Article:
My favorite amateur radio blog comes from Jeff Davis, KE9V. If you have been following Jeff’s blog through the years you’ll have seen a constant evolution of his site and content. In addition to his ponderings of the current state of ham radio, Jeff has produced a number of engaging podcasts. Long Delayed Echoes was Jeff’s podcast series that covered a great deal of the early history of amateur radio. It featured selections from Clinton B. DeSoto’s 200 Meters & Down as well as other significant historical sources of ham history. In addition to his written contributions to QST (see the May 2005 issue on page 56) Jeff has also shared his talent for fiction with us. He has several other ham radio related stories that he posts now and again on his blog (… it is worth checking his blog frequently because once in a blue moon he will put links up to his stories… my favorites are QRP Christmas and Tragedy on the Trail).
Besides his blog, Jeff prodigiously uses social media and you would likely enjoy his ham radio musing that can be read via Twitter and Google +.
Jeff combined his podcast talents along with his fiction writing skills with the production of Cornbread Road. All 13 episodes of the serial are currently available and on the 30th of September, Jeff has promised us a final installment. I’m looking forward to that!
I spent Saturday filling out QSL cards, stuffing them in envelopes, and putting on $0.98 worth of postage for the USPS first class international air mail rate. To make life easier I ran both the return envelopes and main envelopes through the printer to get my address on. It would be easier to get some kind of mailing label sheets, which I think I will try to find when I get home for Christmas. Any way you slice it, filling out QSL cards and getting them in the mail takes a while. Keeping me entertained during the QSL card envelope stuffing session was the Insomniac Net through my IRLP node.
Sunday I woke up early and put up my Buddipole antenna, configuring it as a dipole for 20M. Exceptional DX catches for the day were:
UN7FU – Kazakhstan
WH0/WH7C – Northern Mariana Islands
FK8GX – New Caledonia Island
CW3TD – Timoteo Dominguez Island, Uruguay
I am continually surprised by my ability to work stations in South America. I’m not sure what path I am getting the propagation from. There is no one single time of day for my South American contacts – some are in the morning, others in the afternoon.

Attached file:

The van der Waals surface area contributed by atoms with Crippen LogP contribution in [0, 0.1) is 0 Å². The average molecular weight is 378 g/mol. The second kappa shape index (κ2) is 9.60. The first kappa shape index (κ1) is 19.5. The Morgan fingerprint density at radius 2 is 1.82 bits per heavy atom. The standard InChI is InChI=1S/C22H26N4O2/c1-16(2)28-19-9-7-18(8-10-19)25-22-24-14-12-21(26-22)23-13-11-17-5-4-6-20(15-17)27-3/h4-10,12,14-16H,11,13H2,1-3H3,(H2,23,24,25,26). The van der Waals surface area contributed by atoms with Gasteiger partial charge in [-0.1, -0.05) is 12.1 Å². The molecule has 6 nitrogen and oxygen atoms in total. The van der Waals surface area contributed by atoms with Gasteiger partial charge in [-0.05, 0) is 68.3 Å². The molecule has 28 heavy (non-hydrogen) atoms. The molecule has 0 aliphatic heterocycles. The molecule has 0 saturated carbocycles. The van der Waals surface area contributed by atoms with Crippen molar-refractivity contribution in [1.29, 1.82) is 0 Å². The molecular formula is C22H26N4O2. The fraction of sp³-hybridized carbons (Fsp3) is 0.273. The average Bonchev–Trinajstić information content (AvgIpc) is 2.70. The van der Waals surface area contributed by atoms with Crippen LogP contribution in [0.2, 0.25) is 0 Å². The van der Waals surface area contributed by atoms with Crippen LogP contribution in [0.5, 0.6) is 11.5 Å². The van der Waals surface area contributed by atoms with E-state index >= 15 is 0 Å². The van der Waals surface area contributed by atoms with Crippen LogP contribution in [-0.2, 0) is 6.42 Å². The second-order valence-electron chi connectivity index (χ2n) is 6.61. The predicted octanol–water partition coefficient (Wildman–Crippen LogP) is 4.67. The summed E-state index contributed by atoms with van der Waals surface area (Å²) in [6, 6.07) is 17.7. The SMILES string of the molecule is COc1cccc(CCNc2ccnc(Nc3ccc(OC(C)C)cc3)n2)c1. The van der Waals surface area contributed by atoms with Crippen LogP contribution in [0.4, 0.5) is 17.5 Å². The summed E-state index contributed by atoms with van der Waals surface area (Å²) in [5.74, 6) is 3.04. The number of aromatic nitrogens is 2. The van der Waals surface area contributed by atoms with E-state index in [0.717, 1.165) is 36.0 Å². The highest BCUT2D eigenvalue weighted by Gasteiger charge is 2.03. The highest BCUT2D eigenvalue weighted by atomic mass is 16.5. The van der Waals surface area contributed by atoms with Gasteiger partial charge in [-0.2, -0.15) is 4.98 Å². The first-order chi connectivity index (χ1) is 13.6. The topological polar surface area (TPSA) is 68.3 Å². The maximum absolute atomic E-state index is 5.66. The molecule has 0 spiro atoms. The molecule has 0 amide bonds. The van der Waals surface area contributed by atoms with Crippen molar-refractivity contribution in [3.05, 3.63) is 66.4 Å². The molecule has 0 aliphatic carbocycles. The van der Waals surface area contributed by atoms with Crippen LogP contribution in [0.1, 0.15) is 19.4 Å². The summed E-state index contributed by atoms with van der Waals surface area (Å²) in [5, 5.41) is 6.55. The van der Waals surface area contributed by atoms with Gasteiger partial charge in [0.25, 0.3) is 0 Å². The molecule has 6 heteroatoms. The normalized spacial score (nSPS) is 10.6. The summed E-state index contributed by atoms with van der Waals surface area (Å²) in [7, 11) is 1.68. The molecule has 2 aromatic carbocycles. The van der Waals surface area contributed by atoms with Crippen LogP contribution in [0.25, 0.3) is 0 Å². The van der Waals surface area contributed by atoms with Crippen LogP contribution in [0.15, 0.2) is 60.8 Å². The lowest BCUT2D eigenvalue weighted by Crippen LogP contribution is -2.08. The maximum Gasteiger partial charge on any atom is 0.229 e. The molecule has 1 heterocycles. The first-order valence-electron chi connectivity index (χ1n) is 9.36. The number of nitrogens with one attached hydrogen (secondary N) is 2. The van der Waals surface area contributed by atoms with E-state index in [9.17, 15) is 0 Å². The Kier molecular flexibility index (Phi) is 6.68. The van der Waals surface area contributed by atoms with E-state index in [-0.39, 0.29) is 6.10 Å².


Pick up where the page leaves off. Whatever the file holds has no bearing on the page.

Today was the first day using my MicroHam USB III. The device is small, just larger than a pack of cards. The radio cable, which comes with the interface, is very well shielded. I used the USB III for both CW and PSK – the device worked well in both modes. Is the MicroHam USB III better than the West Mountain Radio USB PnP RIGBlaster? From a performance standpoint, I think it does a better. With PSK streams, I was able to detect and have QSOs with much weaker signals using the USB III. The fact that the USB III has its own soundcard is a big plus.
Almost done reading A Year of DX by Bob Locher, W9KNI. Bob details his year-long run in the CQ DX Marathon. The reader gets to sit side-by-side with Bob as he uses his Elecraft K3 and DX cluster alarm to work country after country. Bob demonstrates the importance of researching the various rare entities, determining when they might become active and how best to work them. The book is divided month by month, detailing the QSO with each new entity. Between the month chapters are useful chapters concerned with amplifiers, SSB phone techniques, and an amusing Walter Mitty-esque short story themed around DX contacts. I’m enjoying the book and recommend it (…potential stocking stuffer!).
I’m continuing my research of piecing together the history of MARS starting back from the early days of the Army Amateur Radio System (AARS). The process of research is as enjoyable as the information I’m digging up.